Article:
Lindsey Jacobellis becomes oldest world championships medalist in snowboard cross

Lindsey Jacobellis

Lindsey Jacobellis became the oldest world championships medalist in snowboard cross, one year after becoming the oldest individual Olympic medalist and gold medalist in all of snowboarding.

Jacobellis, 37, took bronze at worlds in Bakuriani, Georgia, on Wednesday. Czech Eva Adamczyková (née Samková) earned her second world title, while Australian Josie Baff, who was two years from being born when Jacobellis made her X Games debut in 2001, bagged silver.

“I was really excited after training because I was putting down some really great times. The only thing is everyone can then study your lines!” Jacobellis said with a laugh, according to U.S. Ski and Snowboard. “I was really excited to be able to get on the podium here, it’s always a big challenge just to make it into finals, so I’m very happy with myself.”

Jacobellis made her first podium of any kind since sweeping the individual and Olympic team golds last February. In four World Cups in the last year, her best finish was fifth.

Jacobellis added to her unparalleled record in major championships.

She owns 16 individual gold medals and 19 individual medals overall among the biennial world championships (the last in 2017), the annual X Games, which stopped holding snowboard cross competitions after 2016, and the Olympics.

Her five career world championships gold medals in snowboard cross were already a record for total medals of any color in a single snowboard event at worlds.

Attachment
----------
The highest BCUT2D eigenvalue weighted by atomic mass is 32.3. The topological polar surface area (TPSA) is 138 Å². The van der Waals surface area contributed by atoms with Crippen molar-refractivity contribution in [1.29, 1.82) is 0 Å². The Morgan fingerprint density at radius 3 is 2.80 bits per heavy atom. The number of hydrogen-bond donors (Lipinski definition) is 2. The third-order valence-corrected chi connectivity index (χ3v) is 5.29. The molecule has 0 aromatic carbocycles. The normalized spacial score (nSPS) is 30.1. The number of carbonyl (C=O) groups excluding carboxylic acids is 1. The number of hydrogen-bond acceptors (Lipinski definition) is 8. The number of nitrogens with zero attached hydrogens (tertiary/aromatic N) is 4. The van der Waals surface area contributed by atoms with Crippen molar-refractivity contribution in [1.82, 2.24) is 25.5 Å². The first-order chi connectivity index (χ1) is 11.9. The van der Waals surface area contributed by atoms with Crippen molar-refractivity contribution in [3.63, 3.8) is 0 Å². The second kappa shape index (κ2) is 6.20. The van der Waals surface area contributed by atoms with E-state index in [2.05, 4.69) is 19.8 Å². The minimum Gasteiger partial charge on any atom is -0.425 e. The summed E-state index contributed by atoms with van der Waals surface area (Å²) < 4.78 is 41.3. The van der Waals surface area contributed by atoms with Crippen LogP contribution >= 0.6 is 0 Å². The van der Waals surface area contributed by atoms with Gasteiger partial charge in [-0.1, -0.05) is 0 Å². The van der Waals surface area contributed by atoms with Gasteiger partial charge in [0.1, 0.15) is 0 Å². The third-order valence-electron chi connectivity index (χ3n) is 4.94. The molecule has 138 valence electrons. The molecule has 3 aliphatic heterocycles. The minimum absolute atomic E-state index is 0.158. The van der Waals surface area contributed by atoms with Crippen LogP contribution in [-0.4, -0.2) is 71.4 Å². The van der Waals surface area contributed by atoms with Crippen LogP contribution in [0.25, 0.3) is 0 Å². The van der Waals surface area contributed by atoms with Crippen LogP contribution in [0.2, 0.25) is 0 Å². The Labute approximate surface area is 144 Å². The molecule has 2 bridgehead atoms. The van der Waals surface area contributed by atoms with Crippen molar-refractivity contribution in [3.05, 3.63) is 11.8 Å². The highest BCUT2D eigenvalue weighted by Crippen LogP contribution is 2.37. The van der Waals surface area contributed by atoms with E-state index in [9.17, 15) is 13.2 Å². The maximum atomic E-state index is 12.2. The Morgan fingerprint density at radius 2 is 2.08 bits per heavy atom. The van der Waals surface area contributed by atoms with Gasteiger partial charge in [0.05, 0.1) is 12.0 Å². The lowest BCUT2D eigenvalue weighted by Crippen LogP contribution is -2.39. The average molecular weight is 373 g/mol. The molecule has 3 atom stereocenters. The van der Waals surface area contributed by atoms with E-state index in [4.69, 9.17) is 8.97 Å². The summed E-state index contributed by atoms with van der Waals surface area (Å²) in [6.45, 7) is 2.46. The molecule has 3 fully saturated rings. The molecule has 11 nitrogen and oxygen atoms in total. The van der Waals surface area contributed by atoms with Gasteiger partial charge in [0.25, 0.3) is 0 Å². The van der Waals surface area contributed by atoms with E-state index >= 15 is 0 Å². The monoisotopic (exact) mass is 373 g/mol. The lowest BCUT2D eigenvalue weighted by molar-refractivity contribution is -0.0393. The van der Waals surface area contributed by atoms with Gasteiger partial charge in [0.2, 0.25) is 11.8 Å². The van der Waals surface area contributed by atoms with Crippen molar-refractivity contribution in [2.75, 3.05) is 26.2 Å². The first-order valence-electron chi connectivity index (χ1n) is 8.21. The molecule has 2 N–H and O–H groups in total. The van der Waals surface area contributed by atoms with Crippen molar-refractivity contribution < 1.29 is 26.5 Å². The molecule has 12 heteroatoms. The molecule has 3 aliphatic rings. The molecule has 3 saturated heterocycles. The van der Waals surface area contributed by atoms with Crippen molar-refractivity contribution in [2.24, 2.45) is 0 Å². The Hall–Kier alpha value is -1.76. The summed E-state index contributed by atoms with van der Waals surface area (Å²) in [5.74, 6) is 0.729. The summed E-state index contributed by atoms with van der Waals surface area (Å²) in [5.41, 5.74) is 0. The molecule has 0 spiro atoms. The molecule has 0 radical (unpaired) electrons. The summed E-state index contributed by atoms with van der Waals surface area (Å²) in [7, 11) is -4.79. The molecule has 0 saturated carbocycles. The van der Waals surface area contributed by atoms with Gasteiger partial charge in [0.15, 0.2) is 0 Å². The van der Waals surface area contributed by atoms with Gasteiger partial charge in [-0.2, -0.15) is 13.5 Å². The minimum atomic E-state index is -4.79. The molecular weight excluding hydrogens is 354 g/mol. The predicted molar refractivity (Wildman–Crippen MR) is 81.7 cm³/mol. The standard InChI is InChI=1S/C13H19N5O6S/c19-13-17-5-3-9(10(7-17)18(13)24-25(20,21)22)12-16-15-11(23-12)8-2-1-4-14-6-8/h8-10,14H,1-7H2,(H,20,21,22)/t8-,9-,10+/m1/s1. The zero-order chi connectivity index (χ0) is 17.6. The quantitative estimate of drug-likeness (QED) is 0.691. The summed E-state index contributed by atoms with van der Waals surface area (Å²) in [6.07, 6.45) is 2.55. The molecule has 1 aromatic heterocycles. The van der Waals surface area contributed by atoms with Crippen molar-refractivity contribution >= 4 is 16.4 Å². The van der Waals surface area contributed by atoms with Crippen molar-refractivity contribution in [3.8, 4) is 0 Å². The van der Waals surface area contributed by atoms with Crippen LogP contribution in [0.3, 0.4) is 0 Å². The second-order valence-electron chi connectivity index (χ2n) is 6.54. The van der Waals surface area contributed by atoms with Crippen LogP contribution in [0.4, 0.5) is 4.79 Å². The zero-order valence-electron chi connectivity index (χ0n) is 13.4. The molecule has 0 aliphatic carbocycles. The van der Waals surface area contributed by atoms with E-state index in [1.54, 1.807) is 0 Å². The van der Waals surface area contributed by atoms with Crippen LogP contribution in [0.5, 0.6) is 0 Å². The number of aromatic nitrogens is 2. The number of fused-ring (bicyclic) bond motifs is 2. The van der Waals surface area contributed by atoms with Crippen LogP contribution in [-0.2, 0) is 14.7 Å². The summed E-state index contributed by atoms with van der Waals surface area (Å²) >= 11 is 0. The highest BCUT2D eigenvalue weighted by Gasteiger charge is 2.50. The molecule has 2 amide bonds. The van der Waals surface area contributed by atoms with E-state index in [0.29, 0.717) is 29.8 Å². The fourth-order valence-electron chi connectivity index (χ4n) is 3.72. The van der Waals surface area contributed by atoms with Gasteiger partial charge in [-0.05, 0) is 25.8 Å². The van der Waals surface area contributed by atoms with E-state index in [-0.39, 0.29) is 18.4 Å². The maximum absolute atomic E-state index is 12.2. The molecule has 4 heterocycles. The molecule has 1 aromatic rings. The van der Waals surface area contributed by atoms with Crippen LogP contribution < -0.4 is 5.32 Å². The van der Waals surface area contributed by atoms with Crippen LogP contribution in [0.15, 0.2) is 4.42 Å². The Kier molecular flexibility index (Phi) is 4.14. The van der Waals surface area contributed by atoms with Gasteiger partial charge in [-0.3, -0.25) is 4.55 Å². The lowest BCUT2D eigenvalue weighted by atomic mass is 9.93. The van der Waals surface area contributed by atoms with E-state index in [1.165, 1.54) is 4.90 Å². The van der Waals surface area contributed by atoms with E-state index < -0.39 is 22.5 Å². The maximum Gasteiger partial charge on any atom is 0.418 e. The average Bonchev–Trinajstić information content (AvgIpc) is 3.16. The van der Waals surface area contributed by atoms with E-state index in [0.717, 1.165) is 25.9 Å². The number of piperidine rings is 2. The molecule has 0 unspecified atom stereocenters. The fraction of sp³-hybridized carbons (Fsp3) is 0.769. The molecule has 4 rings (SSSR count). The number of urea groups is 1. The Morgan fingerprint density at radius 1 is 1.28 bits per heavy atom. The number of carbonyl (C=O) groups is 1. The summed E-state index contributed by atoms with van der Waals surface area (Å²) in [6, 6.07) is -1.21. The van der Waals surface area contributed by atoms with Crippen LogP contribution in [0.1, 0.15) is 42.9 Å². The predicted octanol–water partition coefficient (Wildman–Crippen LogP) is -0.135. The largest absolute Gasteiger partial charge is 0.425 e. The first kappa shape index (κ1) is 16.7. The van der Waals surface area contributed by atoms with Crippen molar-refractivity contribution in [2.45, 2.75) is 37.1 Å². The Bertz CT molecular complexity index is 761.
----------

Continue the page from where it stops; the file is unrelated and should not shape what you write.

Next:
If Jacobellis continues through 2026, she can break the U.S. female record of five Winter Olympic appearances that she shares with four others, according to

In Wednesday’s men’s snowboard cross at worlds, Austrian Jakob Dusek prevailed over German Martin Nörl and Italian Omar Visintin. Olympic champion Alessandro Hämmerle of Austria was last in the four-man final.

The top American men were Nick Baumgartner and Senna Leith, who were eliminated in the quarterfinals.

Mick Dierdorff, a two-time U.S. Olympian who won the 2019 World title, raced for the last time in his career at age 31.

Peacock airs live coverage of the world freestyle skiing and snowboarding championships. The next finals are Friday’s men’s and women’s snowboard halfpipe.

Lindsey Jacobellis
20th — 2001 X Games
21st — 2002 X Games
Gold — 2003 X Games
Gold — 2004 X Games
Gold — 2005 Worlds
Gold — 2005 X Games
*** Skipped 2006 X Games
Silver — 2006 Olympics
Silver — 2007 X Games
Gold — 2007 Worlds
Gold — 2008 X Games
Gold — 2009 X Games
*** Skipped 2009 Worlds
Gold — 2010 X Games
Fifth — 2010 Olympics
Gold — 2011 Worlds
Gold — 2011 X Games
*** Tore ACL/meniscus in 2012 X Games training run
Gold — 2014 X Games
Seventh — 2014 Olympics
Gold — 2015 Worlds
Gold — 2015 X Games
Gold — 2016 X Games
Gold — 2017 Worlds
Fourth — 2018 Olympics
Fifth — 2019 Worlds
Ninth — 2021 Worlds
Gold — 2022 Olympics
Bronze — 2023 Worlds

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Snowboarders sue coach, USOPC in assault, harassment case

LG Snowboard-Cross FIS World Cup